By Dennis McCarthy, LA Daily News
POSTED: 08/22/13, 5:06 PM PDT | UPDATED: 2 WEEKS AGO
The name Alfredo Flores used to mean something on the graffiti-covered streets and alleys of L.A.
Out of respect for the man and his message, the last generation of taggers gave his wall murals a free pass. The new generation of taggers could care less about respect. To them, history goes back about 30 minutes.
They know nothing of the old Hispanic man who walked these streets for 30 years with a paint brush and a message.
You can make something beautiful happen on the walls of your community, Flores showed them — something to make people proud, not ashamed. Here, take a look.
He would set up his stool, spread out his rainbow pallet of colors, and get to work. Within days, walls that were covered in graffiti were now covered with scenes of patriotism, religion, and tradition.
Beautiful church missions, the raising of the flag at Iwo Jima, the chiseled, presidential faces on Mount Rushmore, and dozens of other historical milestones.
In the middle of the night, the last generation of taggers would return to see what he had done that day on their walls. When Flores arrived in the morning, both ends of his murals would be tagged again, but never the mural itself.
The taggers were sending their own message back. We’re not going to stop, old man, but we’re giving you a pass. Out of respect. Keep doing what you’re doing.
Every 10 years Flores would return to touch up his old murals, including a 40-foot-long one depicting international harmony between sister cities he painted in 1979 on a graffiti-covered wall outside a radiator shop.
“It’s never been tagged, and in this neighborhood that’s saying something,” a longtime employee of the shop told me for a column I wrote on the mural artist in 2002.
Alfredo Flores died in 2008 at the age of 82. His message, it seems, went with him. Now, two of his grandchildren — Erika Tachet, 33, and Elijah Flores, 34 — are trying to bring it back.
Earlier this week, they stopped by one of the California mission murals their grandfather painted on a graffiti covered wall outside a KFC franchise when they were just little kids.
“It was hit really hard,” Elijah said. “The entire wall was filled with graffiti again. The old mission was almost completely covered up.”
It’s tough to look at, especially when you remember as a child your grandfather calling you over to his desk at home to show you sketches of the next mural he was working on.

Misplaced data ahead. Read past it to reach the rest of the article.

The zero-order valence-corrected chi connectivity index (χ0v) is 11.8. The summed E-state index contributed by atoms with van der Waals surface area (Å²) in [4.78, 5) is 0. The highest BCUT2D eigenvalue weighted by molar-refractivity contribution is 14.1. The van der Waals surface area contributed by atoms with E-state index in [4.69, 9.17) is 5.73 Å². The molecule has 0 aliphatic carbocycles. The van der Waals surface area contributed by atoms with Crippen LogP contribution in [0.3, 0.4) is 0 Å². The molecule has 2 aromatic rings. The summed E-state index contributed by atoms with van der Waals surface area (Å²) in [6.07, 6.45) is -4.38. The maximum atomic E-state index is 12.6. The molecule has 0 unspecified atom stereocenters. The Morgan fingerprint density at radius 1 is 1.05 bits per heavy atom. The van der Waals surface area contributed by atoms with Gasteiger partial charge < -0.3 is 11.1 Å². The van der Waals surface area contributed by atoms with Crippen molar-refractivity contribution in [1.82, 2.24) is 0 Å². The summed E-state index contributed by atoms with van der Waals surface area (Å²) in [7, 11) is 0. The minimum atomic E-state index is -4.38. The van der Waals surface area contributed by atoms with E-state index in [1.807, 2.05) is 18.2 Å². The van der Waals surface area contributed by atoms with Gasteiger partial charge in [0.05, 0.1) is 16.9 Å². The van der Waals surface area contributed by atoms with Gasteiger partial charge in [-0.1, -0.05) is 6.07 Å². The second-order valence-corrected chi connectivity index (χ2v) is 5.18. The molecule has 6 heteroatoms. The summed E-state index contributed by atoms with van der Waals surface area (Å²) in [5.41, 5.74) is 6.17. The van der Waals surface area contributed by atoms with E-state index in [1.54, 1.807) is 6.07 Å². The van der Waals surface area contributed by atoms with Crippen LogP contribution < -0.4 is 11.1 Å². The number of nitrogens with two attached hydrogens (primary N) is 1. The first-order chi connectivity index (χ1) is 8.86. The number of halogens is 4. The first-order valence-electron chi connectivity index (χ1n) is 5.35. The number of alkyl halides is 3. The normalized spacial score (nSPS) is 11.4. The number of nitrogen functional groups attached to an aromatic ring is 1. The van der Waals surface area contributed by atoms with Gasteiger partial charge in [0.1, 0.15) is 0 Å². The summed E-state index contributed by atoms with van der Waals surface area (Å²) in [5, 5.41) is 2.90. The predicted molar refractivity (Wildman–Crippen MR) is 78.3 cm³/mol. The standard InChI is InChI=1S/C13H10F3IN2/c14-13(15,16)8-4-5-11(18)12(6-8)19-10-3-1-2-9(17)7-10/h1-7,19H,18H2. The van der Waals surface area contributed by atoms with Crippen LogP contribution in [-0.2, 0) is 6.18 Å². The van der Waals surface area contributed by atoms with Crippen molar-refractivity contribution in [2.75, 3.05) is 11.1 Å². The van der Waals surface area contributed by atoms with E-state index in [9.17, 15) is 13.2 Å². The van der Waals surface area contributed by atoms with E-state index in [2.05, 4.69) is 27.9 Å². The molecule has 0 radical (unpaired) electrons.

“Grandpa would bring us with him to many of the sites where he was starting a new mural,” Erika says. “His first was ‘The Learning Tree,’ in a park in east Los Angeles. He wanted to create murals that would instill pride in young people for their heritage and the rich history of this country.”
The two cousins are filming a documentary on street art in Los Angeles County, highlighting their grandfather whose name used to mean something on these streets with the last generation of taggers.
But if this generation doesn’t think twice about tagging Alfredo’s murals of historic California missions what chance does a bunch of his old Chevys have?
In June, restoration began on murals Flores painted in 1998 featuring popular car models built at the General Motors plant from 1947 to 1992 when it shut down.
The murals are under a railroad overpass at the Amtrak/Metrolink Station in Van Nuys, a stone’s throw from the old GM plant. Had he lived, Flores would have made his 10-year pilgrimage to refresh them five years ago.
Instead, they became covered in grime from 15 years of traffic driving along busy Van Nuys Boulevard under the railroad overpass.
“We knew we had to restore them before they were too far gone to save,” says Jan Brown, one of the founders of the Panorama City Neighborhood Council, which led the restoration efforts.
“That GM plant was a major part of this city’s history with all the popular cars built there and the jobs it provided our returning servicemen from World War II.”
Well known, local artist Joe Nicoletti — who did beautiful restoration work last year on the decorative ceiling of the Main Street lobby in City Hall — was hired to bring Alfredo’s GM murals back to life.
He brought in a crew from his Santa Monica-based, Chameleon Paintworks, to complete the job in nine days.
On day 10, the murals were tagged.
“It’s been a battle keeping up with the vandals,” says Rogelio Flores, who heads the city’s northeast area Graffiti Busters team. “It’s been hit four more times since then.”
Maybe if the new generation of taggers knew the story of the man who painted these murals, they’d give them a pass like their predecessors did, but it’s doubtful.
There’s no message of heritage or personal history here, unless you drove an old Corvair or Chevy Impala, like I did. This was strictly a commercial job for Alfredo.
Or was it?
“When we finished restoring the last section, one of my guys called me over to take a look at something,” Nicoletti says. “Alfredo had written his name at the bottom and next to it he had drawn a small dove about the size of a fist.”
Peace, Alfredo Flores was saying, leaving his last message behind.
Dennis McCarthy’s column appears on Friday. He can be reached at email@example.com